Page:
The introduced purple scale parasite, Aphytis lepidosaphes Compere, and a method of integrating chemical with biological control
Authors AffiliationsPaul DeBach was Entomologist in the Department of Biological Control, University of California Citrus Research Center and Agricultural Experiment Station, Riverside; John Landi was Principal Laboratory Technician in the Department of Biological. Control, Unversity of California Citrus Research Center and Agricultural Experiment Station, Riverside.
Hilgardia 31(14):459-497. DOI:10.3733/hilg.v31n14p459. December 1961.
Abstract does not appear. First page follows.
The purple scale, Lepidosaphes beckii (Newman), has long been recognized as one of the most serious pests of citrus on a world-wide basis. It exists and thrives over an extended geographical range in areas having similar mild, humid climatic conditions. It is common on citrus in the Far East, its presumed native home, and has been considered one of the most destructive citrus insects in parts of Australia, South America, Central America, various Mediterranean countries, South Africa, Mexico, Florida, the Gulf states, and California (Ebeling, 1959).4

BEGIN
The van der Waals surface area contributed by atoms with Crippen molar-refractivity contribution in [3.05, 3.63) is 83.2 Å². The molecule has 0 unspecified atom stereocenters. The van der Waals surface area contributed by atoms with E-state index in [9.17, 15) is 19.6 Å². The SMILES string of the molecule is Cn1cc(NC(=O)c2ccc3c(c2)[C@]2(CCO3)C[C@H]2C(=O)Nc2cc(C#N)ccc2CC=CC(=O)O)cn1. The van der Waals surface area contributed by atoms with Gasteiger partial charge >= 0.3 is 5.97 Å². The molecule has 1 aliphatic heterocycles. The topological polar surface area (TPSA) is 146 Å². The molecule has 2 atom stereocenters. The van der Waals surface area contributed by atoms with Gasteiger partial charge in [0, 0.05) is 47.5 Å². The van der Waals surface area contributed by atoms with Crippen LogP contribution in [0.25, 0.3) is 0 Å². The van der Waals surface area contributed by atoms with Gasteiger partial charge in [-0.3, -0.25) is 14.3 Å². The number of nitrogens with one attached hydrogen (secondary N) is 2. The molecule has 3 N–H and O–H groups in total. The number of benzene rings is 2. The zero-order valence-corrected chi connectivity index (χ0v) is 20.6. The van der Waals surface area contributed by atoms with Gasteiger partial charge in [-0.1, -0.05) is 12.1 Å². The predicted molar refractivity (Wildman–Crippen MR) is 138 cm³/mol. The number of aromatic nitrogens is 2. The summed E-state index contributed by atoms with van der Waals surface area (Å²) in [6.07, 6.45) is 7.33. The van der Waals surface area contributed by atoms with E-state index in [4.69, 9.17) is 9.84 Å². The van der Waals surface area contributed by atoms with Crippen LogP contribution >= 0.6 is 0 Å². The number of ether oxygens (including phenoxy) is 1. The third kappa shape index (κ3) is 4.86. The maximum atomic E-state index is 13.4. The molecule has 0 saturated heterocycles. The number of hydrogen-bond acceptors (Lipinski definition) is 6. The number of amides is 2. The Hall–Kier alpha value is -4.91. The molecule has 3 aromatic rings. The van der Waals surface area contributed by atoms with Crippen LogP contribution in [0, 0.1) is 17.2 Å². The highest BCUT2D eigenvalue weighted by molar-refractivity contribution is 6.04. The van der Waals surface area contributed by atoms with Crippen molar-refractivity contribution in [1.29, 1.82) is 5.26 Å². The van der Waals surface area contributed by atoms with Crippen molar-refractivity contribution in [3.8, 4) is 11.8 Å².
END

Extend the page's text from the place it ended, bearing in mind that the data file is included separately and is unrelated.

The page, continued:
The early records indicate that the purple scale was first found in Florida on lemons imported from Bermuda in 1857, and it is believed to have been introduced into California from Florida in 1889 in two carloads of orange trees which were subsequently planted in Los Angeles and Orange counties (Quayle, 1912).
By 1909, it occurred in all counties in which it is now known (Essig, 1909), and its early seriousness was attested by (C. C. Chapman (1909)) as follows: “If the associated growers at Fullerton had bought outright all those orchards which were first infected [sic], and had destroyed them utterly by fire—root and branch—it would not have cost them nearly as much as the purple scale is now actually costing them, each year. … The purple scale is the most unpleasant and the most difficult to handle of all citrus pests. It completely covers the tree—trunk, branches, and leaves—and hopelessly fouls the fruit. It defies all ordinary methods of fumigation, and can only
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